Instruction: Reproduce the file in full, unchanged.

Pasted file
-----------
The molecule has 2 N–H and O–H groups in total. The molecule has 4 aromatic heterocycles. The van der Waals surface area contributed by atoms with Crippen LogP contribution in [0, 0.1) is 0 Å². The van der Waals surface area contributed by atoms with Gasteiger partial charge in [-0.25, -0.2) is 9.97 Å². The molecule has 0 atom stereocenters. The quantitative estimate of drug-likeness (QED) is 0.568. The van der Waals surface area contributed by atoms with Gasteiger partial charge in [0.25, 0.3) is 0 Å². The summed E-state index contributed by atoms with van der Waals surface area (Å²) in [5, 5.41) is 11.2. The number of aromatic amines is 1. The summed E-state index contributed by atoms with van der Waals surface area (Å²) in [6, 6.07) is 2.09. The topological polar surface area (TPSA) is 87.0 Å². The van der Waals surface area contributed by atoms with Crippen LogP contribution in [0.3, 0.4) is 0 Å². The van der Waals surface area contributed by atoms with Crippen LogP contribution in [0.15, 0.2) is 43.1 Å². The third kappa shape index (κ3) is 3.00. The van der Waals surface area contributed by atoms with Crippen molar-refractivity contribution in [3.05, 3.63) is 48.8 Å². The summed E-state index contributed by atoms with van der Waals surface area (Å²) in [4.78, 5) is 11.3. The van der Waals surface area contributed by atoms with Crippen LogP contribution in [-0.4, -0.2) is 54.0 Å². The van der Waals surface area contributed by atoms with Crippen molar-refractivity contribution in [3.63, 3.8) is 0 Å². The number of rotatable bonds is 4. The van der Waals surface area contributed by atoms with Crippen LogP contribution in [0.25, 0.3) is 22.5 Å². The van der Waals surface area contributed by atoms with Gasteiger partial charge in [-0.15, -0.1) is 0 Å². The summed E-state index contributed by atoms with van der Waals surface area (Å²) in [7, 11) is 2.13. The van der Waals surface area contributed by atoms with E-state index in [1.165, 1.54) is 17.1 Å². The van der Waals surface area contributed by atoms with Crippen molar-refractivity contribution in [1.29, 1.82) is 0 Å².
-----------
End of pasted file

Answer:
The molecule has 2 N–H and O–H groups in total. The molecule has 4 aromatic heterocycles. The van der Waals surface area contributed by atoms with Crippen LogP contribution in [0, 0.1) is 0 Å². The van der Waals surface area contributed by atoms with Gasteiger partial charge in [-0.25, -0.2) is 9.97 Å². The molecule has 0 atom stereocenters. The quantitative estimate of drug-likeness (QED) is 0.568. The van der Waals surface area contributed by atoms with Gasteiger partial charge in [0.25, 0.3) is 0 Å². The summed E-state index contributed by atoms with van der Waals surface area (Å²) in [5, 5.41) is 11.2. The number of aromatic amines is 1. The summed E-state index contributed by atoms with van der Waals surface area (Å²) in [6, 6.07) is 2.09. The topological polar surface area (TPSA) is 87.0 Å². The van der Waals surface area contributed by atoms with Crippen LogP contribution in [0.3, 0.4) is 0 Å². The van der Waals surface area contributed by atoms with Crippen LogP contribution in [0.15, 0.2) is 43.1 Å². The third kappa shape index (κ3) is 3.00. The van der Waals surface area contributed by atoms with Crippen molar-refractivity contribution in [3.05, 3.63) is 48.8 Å². The summed E-state index contributed by atoms with van der Waals surface area (Å²) in [4.78, 5) is 11.3. The van der Waals surface area contributed by atoms with Crippen LogP contribution in [-0.4, -0.2) is 54.0 Å². The van der Waals surface area contributed by atoms with Crippen molar-refractivity contribution in [3.63, 3.8) is 0 Å². The number of rotatable bonds is 4. The van der Waals surface area contributed by atoms with Crippen LogP contribution in [0.25, 0.3) is 22.5 Å². The van der Waals surface area contributed by atoms with Gasteiger partial charge in [-0.15, -0.1) is 0 Å². The summed E-state index contributed by atoms with van der Waals surface area (Å²) in [7, 11) is 2.13. The van der Waals surface area contributed by atoms with E-state index in [1.165, 1.54) is 17.1 Å². The van der Waals surface area contributed by atoms with Crippen molar-refractivity contribution in [1.29, 1.82) is 0 Å².